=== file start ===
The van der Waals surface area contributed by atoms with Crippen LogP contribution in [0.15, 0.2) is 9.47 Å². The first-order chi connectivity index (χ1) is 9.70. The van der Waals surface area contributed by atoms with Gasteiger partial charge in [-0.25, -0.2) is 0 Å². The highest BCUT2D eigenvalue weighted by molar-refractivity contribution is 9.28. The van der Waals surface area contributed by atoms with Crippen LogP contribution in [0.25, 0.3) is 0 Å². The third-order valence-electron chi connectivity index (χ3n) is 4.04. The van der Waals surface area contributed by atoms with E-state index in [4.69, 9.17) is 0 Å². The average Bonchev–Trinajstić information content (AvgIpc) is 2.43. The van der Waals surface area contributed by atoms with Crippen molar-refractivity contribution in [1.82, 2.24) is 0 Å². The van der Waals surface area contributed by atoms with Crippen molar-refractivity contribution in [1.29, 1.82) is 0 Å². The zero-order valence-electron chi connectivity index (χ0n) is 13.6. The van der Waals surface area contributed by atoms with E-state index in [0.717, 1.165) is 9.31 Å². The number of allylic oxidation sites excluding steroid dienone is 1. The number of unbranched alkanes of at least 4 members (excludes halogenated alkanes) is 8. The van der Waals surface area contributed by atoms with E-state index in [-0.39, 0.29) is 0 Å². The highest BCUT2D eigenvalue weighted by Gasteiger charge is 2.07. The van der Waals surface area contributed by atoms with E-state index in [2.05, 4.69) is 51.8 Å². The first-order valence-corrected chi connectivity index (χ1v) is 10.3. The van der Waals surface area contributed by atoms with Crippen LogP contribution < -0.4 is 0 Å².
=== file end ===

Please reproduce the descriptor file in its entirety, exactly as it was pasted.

The van der Waals surface area contributed by atoms with Crippen LogP contribution in [0.15, 0.2) is 9.47 Å². The first-order chi connectivity index (χ1) is 9.70. The van der Waals surface area contributed by atoms with Gasteiger partial charge in [-0.25, -0.2) is 0 Å². The highest BCUT2D eigenvalue weighted by molar-refractivity contribution is 9.28. The van der Waals surface area contributed by atoms with Crippen LogP contribution in [0.25, 0.3) is 0 Å². The third-order valence-electron chi connectivity index (χ3n) is 4.04. The van der Waals surface area contributed by atoms with E-state index in [4.69, 9.17) is 0 Å². The average Bonchev–Trinajstić information content (AvgIpc) is 2.43. The van der Waals surface area contributed by atoms with Crippen molar-refractivity contribution in [1.82, 2.24) is 0 Å². The van der Waals surface area contributed by atoms with Crippen molar-refractivity contribution in [1.29, 1.82) is 0 Å². The zero-order valence-electron chi connectivity index (χ0n) is 13.6. The van der Waals surface area contributed by atoms with E-state index in [0.717, 1.165) is 9.31 Å². The number of allylic oxidation sites excluding steroid dienone is 1. The number of unbranched alkanes of at least 4 members (excludes halogenated alkanes) is 8. The van der Waals surface area contributed by atoms with E-state index in [-0.39, 0.29) is 0 Å². The highest BCUT2D eigenvalue weighted by Gasteiger charge is 2.07. The van der Waals surface area contributed by atoms with E-state index in [2.05, 4.69) is 51.8 Å². The first-order valence-corrected chi connectivity index (χ1v) is 10.3. The van der Waals surface area contributed by atoms with Crippen LogP contribution < -0.4 is 0 Å².